If you look at it that way, you can say most of the animals are abusers as well. For me, it is more about respect.

If you look at Native Americans years ago, how they hunted and how the entire process looked, it paints a different picture. All parts of the animal were used, as food, for building shelter, for clothing etc. There was no waste.

Animals were free to roam in their natural habitat until they were hunted and killed. It was not ideal, but with more connection to nature. People were fully involved in the entire process, from the kill to preparation of meat, leather etc.

In the modern world, we are far removed from what is going on - most of us don’t even know how factory farms look like. We get a ready-made product on the shelf in the supermarket. A lot of meat is being thrown away because it goes past the expiration date.

The animals are kept in horrific conditions, pumped with steroids, antibiotics, often not having enough space to walk or run. They are chronically stressed and transported in inhumane conditions. Many of them are slaughtered for no reason as food because the leather is going to go to waste anyway.

It is not the kill at the end that I have the biggest problem with, it is what happens before and after.

There is also a lot of drama going on in the community about people dropping a vegan lifestyle or being fake-vegan. What is your take on this? Would you stop being a friend with someone who went vegan and then quit it? Would you cut ties with that kind of person or it wouldn’t change a thing?

Absolutely not. I believe everyone has a right to make their own informed choices. It is very easy to judge, usually without having a full picture. I respect honesty, and as long as they are honest with themselves and others, I am fine with whatever they eat or wear.

I am not perfect and, to be honest, I don’t even know if I can call myself a true vegan, because somewhere, at some time, I am sure I bought/used/ate some non-vegan product, doing it consciously or just because I didn’t have enough information and I didn’t know.

As for myself, I try to be as fair and transparent as possible, but I am not free from mistakes. Hence I would rather not judge - I would ask the reason and if I could help in any way. People can change their ways many times. Even if someone stops following a certain ideology, nothing is set in stone, they may come back.

What I don’t like is generalisation. If something doesn’t work for an individual, it only means that it did not work for that one person at a given time for a number of reasons, it doesn’t mean that the entire idea is bad for everyone.

If we want to refer it to certain figures who were known vegans and have since dropped the diet and become meat-eaters, I only have a problem if they say veganism as a dietary choice is not sustainable and causes health problems - all that based only on their individual experience. I find it unfair and biased. The fact it did not work for them, doesn’t mean it is bad for everyone else.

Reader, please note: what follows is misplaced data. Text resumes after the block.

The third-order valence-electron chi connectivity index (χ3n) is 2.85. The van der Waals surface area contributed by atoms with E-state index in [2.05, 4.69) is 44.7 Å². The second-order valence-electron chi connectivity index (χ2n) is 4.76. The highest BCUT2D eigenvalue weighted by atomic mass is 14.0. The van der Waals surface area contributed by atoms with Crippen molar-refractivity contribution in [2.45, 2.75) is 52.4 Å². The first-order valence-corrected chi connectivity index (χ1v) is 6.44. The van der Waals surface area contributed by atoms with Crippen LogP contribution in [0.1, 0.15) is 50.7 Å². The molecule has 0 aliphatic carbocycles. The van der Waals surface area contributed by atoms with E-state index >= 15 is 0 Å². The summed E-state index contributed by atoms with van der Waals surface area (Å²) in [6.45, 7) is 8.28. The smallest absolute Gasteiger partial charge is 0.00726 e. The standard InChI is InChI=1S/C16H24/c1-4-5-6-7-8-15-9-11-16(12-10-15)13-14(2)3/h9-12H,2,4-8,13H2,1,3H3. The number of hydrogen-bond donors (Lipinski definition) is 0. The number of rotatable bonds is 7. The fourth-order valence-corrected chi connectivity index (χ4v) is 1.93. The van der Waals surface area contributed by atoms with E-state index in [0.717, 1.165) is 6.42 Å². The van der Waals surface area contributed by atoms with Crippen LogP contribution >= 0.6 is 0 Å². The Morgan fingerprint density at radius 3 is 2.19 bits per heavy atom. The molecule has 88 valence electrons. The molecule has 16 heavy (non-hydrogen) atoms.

However, if I hear something along the line of “I have tried, it did not work for me for various reasons, but I know it worked for plenty of other people” - I respect that. To put it in a different perspective, despite the fact that plenty of people get injured doing weight training, it does not mean lifting weights is bad, quite the contrary. But to benefit from weightlifting you need to know how to lift them and how to apply/manipulate the load correctly.

I would like to end this interview with your take on “body positive movement” and especially one aspect of it. Don’t you think slogans like “fat pride” are a bit too much?

Not very PC, but let’s call it for what it is Fat is Fat. It may be beautiful to people who enjoy this type of aesthetics, but it is not healthy. Obesity is not healthy and I don’t see a reason to be proud of being overweight.

If you really care about someone, would you want that person to be at health risk from potential hypertension, high cholesterol levels, the possibility of diabetes, also possible links to many other diseases i.e Parkinsons, joint problems, skin problems, etc. If you really care, you want your loved one to be healthy and happy.

So if so-called “body positivity” glorifies obesity - I am very much against it. It doesn’t help people who are struggling with weight, it may make them feel better for a bit but, in the end, it gives an excuse to continue an unhealthy lifestyle.

Before I let you go, could you please tell us where people could learn more about you? Would you like to plug in some of your products or workshops or other endeavours?

My website: also on Instagram @sabinaskala

I have a vegan cookbook co-written with Alex (who is an MMA athlete) and my sister Izz. The book is available via the website. Any workshops or seminars are on hold at the moment, as I like teaching face to face rather than via a computer screen

Thank you very much for your time. The last word is yours.

Thank you for having me. Hope you guys keep well, stay active, push boundaries and remain curious!